Keep writing!

Sandy Tritt

Inspiration for Writers tritt@wvadventures.net


Critiquing Special

  • First ten pages free, and, for a limited time, all additional pages at $2.75 per page (regular price, $3.50 per page).  Just mention Publishing New Writers  Newsletter (June, 2002).
  • Critiques by Sandy Tritt
  • Unlike most editors, I consider my role to be a mentor or a coach. Instead of just telling you what is wrong, I explain how to correct the problem, and I work with you to teach you how to write effective prose. More than 50% of my business is repeat business, and I relish establishing long-term relationships with other writers.
  • Treat you with respect and compassion. All criticism will be of the "constructive" sort. My purpose is to improve your writing, not to destroy your confidence.
  • Mark your manuscript, correcting grammatical and spelling errors and suggesting alternative wording where appropriate, line-by-line.
  • Highlight areas that are especially well-written, so you will know where your strengths are.
  • Where appropriate, offer suggestions for plot development, character development or other areas that could be strengthened.
  • Return a two-to-four page written analysis of your work. This will include evaluation of: plot, setting, characterization, dialogue, special effects (flash forwards, flashbacks, etc.), voice, point of view and any other areas particular to your work.
  • If appropriate, recommend reading or resources to strengthen your areas of weakness.
  • Answer any questions you June have via email.
  • Provide my telephone number for a personal follow-up, if you desire.

For Sandy's success stories, see http://tritt.wirefire.com/Manuscript_Critique.html

Write Sandy at tritt@wvadventures.net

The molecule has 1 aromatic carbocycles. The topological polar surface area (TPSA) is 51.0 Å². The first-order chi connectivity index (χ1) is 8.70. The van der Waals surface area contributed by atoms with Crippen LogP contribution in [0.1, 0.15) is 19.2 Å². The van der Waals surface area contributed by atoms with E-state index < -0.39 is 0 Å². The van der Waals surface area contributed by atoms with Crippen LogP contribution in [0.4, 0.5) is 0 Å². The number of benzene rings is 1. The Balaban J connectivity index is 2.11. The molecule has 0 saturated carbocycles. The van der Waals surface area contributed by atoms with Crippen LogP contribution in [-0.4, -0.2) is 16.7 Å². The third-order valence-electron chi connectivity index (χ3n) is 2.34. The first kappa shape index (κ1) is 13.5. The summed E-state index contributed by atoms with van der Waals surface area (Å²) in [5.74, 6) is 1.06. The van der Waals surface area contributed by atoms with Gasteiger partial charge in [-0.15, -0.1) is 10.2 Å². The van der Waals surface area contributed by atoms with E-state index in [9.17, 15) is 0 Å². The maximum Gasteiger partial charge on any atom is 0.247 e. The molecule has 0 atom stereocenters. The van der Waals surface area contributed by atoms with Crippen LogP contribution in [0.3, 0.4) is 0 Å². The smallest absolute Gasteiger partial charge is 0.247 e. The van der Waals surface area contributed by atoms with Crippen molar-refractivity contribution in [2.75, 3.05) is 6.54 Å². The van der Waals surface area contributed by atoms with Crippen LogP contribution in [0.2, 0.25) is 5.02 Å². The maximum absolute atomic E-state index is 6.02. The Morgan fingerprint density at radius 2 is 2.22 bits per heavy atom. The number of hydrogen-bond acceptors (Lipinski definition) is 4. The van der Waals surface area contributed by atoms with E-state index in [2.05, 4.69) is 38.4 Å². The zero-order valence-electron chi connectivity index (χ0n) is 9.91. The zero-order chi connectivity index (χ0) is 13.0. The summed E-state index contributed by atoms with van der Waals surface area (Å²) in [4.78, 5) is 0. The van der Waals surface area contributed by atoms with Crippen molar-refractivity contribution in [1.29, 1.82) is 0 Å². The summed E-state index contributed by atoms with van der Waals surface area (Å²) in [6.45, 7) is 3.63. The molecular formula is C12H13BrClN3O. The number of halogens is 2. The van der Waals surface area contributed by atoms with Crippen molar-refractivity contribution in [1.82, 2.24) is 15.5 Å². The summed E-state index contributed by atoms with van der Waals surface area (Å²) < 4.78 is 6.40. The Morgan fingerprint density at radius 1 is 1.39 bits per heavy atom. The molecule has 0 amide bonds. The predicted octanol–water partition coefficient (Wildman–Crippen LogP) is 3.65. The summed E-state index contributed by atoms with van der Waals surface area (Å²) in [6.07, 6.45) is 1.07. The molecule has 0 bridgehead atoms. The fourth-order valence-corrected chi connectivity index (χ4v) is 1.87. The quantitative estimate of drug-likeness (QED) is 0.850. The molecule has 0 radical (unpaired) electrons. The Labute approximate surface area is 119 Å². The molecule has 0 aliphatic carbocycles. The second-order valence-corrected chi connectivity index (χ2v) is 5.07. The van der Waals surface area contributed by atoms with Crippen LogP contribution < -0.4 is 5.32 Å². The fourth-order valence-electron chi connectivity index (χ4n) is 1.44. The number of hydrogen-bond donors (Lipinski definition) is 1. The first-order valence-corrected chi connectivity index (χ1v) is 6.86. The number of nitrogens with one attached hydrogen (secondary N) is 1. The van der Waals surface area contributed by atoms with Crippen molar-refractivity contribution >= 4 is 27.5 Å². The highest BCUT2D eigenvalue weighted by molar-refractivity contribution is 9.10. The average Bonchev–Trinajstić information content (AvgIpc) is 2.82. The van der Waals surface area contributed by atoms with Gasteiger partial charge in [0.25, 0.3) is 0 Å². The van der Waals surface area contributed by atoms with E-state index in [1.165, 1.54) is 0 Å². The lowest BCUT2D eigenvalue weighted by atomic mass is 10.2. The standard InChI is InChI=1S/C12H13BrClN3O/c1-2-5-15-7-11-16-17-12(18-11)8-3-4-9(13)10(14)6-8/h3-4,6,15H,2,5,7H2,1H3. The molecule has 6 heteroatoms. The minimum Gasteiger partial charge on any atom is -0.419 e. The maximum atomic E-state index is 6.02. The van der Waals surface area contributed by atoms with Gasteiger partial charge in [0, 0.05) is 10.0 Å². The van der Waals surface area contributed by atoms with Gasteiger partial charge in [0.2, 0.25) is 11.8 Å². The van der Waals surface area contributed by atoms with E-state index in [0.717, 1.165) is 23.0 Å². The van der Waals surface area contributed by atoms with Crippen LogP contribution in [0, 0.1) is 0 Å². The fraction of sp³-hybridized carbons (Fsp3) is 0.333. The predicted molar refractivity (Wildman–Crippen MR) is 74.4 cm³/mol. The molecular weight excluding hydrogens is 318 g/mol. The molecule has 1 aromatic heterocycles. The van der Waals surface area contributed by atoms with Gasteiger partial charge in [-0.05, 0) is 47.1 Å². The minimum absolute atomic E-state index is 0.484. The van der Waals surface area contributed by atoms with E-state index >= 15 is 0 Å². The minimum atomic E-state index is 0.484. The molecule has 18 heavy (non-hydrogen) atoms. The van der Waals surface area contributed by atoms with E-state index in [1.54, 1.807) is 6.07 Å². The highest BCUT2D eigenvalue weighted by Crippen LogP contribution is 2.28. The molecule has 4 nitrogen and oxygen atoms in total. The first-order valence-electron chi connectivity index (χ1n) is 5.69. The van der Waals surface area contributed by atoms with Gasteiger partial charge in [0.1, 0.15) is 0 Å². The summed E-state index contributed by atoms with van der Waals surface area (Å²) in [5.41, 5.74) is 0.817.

(See Sandy's article above.)


Lynette's creative Writing Website

(type both lines in one)




Go Back in Time!...

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It Happened:

Comments about Being Published for the First Time

by Jim Colombo

It is very gratifying when you get published for the first time. It confirms your belief that you wrote something of merit. It is your reward for being stubborn when you received a rejection and sent a query the next day to maintain the hope that the next query will be accepted.

Imagine sending queries to agents to sell your manuscript and the thrill of signing a contract with a publisher and only a few buy the book.

Each time I walk into Barnes and Nobles I walk by the discount book section that is graveyard for dreams of published authors.

I ask myself why do so many chase a dream that few catch. Writing is a lonely, frustrating, and a challenging endeavor. It will test your belief that you can write. It will be one of the most rewarding experiences you will have when you become confirmed as a Published Author.

Enjoy the journey rather than the dream of success. It is an education about self, life, and sharing your experiences. Writing lets you jump into the tree hollow like Alice and explore new worlds. Enjoy the trip. JPC

AuthorMe Writer Surveys

by Bruce Cook, Editor

This month we launched a new service in reader feedback - an opinion survey. Those authors willing to share the cost can arrange for readers to comment on opening, language,  plot, conclusion, credibility, unity, detail, balance, and strong and weak points of their work.